Year : 2018 | Volume
: 22 | Issue : 1 | Page : 1-
Mini occupational health services for un-organized labor markets in India
Ganesh K Kulkarni
Editor – IJOEMOccupational Health Consultant, Thane (W), Maharashtra, India
Dr. Ganesh K Kulkarni
Occupational Health Consultant, Chesnut Plaza, Shop No. 16, Second Floor, Opp. Endenwoods, B. Nathpai Marg, Thane - 400 610, Maharashtra
|How to cite this article:|
Kulkarni GK. Mini occupational health services for un-organized labor markets in India.Indian J Occup Environ Med 2018;22:1-1
|How to cite this URL:|
Kulkarni GK. Mini occupational health services for un-organized labor markets in India. Indian J Occup Environ Med [serial online] 2018 [cited 2020 Feb 17 ];22:1-1
Available from: http://www.ijoem.com/text.asp?2018/22/1/1/230353
India is a vast country with a total workforce of 537 million of which only 29 million are in the organized sector and the remaining in the un-organized sector. The Indian Association of Occupational Health (IAOH), Mumbai, had initiated a project to implement BOHS in the un-organized labor market in Mumbai with an NGO partner keenly working for un-organized migrant labor health, safety, and social welfare. The objective was to understand the occupational profile of informal sector workers, their occupational risks, and safety concerns and to determine BOHS interventions that IAOH can implement jointly with the partner NGO in the region. The walkthrough survey surprisingly brought many unlisted occupations such as small-factory-like units, light manufacturing, assembly of machine parts, scrap work, e-waste, printing, cutting, tailoring, and construction naka workers seeking casual construction work in the un-organized labor market. The workforce comprised mostly of seasonal migrants from Uttar Pradesh, Bihar, Odisha, Telangana, West Bengal, and Rajasthan employed in informal work. Apart from unlisted occupations, the survey highlighted multiple unsafe conditions such as risky jobs in small confined spaces, unsafe handling and storage of chemicals, lack of basic first aid, no vaccination protection against tetanus and hepatitis B, no access to formal health services and social security, lack of safe drinking water and sanitation facilities, loss of limb and frequent injuries, and long working hours. Our interaction with local diversified labor groups sheds light on issues and challenges such as rehabilitation and disability, employer awareness, motivations and conflicting interests, local political interests and influences, and psycho-social and cultural aspects. We were also able to understand the need to identify credible NGO partners in the process.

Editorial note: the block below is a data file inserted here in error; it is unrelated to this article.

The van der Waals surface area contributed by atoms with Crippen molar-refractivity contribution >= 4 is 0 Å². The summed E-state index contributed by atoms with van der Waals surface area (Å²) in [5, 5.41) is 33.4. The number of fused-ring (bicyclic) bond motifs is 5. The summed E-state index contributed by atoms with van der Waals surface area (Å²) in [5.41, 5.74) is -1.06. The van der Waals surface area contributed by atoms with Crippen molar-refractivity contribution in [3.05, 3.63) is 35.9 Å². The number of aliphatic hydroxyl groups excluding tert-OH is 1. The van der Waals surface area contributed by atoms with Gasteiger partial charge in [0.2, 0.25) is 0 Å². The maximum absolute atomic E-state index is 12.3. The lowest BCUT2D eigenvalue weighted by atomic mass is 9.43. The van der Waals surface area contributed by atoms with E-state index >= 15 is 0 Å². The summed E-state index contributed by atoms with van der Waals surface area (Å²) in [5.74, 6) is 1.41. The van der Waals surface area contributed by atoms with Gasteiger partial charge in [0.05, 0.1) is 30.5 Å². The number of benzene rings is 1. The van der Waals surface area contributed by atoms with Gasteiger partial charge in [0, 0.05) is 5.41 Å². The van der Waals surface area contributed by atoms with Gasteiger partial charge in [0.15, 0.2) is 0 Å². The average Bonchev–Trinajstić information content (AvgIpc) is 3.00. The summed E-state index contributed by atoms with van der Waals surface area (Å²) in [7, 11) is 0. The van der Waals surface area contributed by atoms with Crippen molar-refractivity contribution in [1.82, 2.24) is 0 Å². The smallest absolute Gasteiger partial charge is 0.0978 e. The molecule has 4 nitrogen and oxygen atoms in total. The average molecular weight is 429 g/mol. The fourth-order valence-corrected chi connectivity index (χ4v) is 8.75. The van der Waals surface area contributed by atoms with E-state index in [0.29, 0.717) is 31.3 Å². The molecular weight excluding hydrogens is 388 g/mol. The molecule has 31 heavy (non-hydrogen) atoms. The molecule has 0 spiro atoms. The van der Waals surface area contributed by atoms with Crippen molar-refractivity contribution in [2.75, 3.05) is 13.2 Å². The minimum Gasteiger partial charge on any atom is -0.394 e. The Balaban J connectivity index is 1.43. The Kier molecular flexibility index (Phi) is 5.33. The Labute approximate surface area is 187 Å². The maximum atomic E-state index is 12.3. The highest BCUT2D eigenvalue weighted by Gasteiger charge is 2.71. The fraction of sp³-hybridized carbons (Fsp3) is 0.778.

This changed our thought process that BOHS elements cannot be implemented in such an un-organized labor market and one needs to think of simpler, practical, and pragmatic solutions. This led to the genesis of a newer concept of “mini occupational health services or MOHS.” The deliverables in MOHS will be as follows: basic first-aid training, first-aid kits with defined contents for each small-scale unit, protection against tetanus through vaccinations, blood group identification and provision of low-cost pragmatic and affordable safety solutions in addition to partnering with credible NGOs for operations, and creating employer motivation and responding to conflict situations, if any. The IAOH project team of the Mumbai branch has rolled out the first phase of MOHS in a labor market in Mumbai since April 2017 and the results are encouraging—employers participated with employees in first-aid training and procuring utility first-aid kits for their respective units. Phase 2 shall be focused at preventive vaccination and blood grouping, and phase 3 shall drive pragmatic safety solutions. The project team is aware that many other branches of IAOH are planning to drive MOHS in their respective areas to cater to un-organized labor markets. I trust this initiative shall trigger new ideas to innovate MOHS in India in the years to come.